i havent read all 10 pages of this post so this may have come up already. if so, apologies for laziness.

on page 41 of june BBC WILDLIFE they report that newts are attracted to torchlight.

what species is that then Dom?


Posted By: Liz Heard
Date Posted: 01 Jul 2010 at 2:58pm
hi gemma. ive spotted a recent newpaper article that fits your original posts description should you wish to seek permission to show it. im sure members would be interested (and horrified) to read it. its not the developer killing GCNs this time. though thats certainly not a welcome change obviously.
i cant fathom the defendants thinking at all.

the headline reads;

LAND ROW MAN KILLS NEWTS WITH HAMMER.

by chris campbell
chris.campbell@glosmedia.co.uk

page 2 of THE CITIZEN (GLOS). wed june 30 2010

on the back page of the issue it says;

"for permission to copy cuttings contact the NLA, 7 church road, tunbridge wells. TN1 1NL. tel 01892 525273.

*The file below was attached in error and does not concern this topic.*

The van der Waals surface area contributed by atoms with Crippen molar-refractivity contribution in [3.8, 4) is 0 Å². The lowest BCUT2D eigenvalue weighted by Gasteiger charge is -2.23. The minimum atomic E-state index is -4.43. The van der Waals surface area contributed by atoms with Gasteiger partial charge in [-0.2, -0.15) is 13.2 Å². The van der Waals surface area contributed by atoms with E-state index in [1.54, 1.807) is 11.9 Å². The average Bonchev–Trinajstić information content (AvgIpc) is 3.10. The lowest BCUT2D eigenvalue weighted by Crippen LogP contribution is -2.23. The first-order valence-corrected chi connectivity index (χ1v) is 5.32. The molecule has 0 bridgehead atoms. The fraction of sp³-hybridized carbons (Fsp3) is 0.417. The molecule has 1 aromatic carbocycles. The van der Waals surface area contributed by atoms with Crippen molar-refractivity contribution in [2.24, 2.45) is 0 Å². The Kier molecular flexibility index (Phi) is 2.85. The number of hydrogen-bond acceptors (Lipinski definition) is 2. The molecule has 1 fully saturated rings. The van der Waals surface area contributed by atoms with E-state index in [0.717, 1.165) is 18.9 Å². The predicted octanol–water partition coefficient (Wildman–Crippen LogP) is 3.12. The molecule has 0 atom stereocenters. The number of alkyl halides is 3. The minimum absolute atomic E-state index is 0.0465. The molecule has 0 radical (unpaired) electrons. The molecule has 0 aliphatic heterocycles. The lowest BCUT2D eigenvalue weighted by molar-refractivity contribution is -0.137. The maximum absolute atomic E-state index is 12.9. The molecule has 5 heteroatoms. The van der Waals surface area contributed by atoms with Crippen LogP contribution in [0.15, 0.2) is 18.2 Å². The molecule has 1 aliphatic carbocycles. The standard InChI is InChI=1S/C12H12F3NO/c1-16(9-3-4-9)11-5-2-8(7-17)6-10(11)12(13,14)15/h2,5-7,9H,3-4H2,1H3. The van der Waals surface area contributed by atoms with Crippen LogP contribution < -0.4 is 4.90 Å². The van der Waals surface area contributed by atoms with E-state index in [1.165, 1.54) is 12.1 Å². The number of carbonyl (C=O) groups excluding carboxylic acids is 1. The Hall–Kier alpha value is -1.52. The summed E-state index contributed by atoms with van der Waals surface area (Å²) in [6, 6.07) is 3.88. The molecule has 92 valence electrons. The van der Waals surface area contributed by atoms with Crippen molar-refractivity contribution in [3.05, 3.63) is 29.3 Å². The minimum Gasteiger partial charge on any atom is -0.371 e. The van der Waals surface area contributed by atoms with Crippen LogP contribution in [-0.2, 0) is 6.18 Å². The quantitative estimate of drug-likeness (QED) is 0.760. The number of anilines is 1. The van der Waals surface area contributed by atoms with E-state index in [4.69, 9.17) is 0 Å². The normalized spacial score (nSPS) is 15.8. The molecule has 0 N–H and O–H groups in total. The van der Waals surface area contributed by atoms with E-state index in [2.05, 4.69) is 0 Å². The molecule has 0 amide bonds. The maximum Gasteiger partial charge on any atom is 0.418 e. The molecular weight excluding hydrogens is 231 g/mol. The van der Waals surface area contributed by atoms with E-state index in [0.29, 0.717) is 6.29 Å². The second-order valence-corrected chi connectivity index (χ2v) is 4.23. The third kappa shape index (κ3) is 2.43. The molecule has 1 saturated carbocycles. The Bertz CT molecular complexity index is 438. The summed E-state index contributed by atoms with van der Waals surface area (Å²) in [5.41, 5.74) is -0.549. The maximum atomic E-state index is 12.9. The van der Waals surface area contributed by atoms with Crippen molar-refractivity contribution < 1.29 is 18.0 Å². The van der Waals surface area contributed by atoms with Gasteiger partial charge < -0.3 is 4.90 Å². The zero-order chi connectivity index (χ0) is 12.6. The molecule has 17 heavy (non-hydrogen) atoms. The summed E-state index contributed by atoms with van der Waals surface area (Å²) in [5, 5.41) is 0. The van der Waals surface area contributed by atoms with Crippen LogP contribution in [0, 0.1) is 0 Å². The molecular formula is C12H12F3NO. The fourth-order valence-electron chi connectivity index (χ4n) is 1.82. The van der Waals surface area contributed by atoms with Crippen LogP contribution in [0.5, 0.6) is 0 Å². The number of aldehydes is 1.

email copy@nla.co.uk

hope this helps.

ben


Posted By: will
Date Posted: 01 Jul 2010 at 3:24pm

is this the same guy that was in the National papers yesterday, who killed 3 GCN dliberately and sent them in the post to Natural England in protest at the loss of newt habitat adjacent to his land ?  apparently he is retired, and has a pond in his garden with 500 GCN according to the article.  I think he got a slapped wrist.  Whilst we might sympathise with his feelings about the development, it seems like a sledgehammer to crack a newt, to me (sorry...)

 



Posted By: Liz Heard
Date Posted: 01 Jul 2010 at 3:25pm
THE CITIZEN is published by Gloucestershire Media, 6-8 The Oxebode, Gloucester. GL1 1RZ.


Posted By: Liz Heard
Date Posted: 01 Jul 2010 at 3:27pm
yes thats it. Berkelely, GLOS.


Posted By: Matt Harris
Date Posted: 08 Jul 2010 at 11:31am

News story about a guy who has been prosecuted for bumping off cresties and sending them to Natural England. Apparently he has been doing so in protest over their failure to pursue an adjacent landowner who has been building on GCN habitat.

Cut and paste link

http://www.gazetteseries.co.uk/news/8244976.Pensioner_hammer ed_newts_to_death_and_sent_them_to_Natural_England__court_to ld/



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Local Authority Ecologist


Posted By: Liz Heard
Date Posted: 26 Jul 2010 at 10:15pm
hi folks,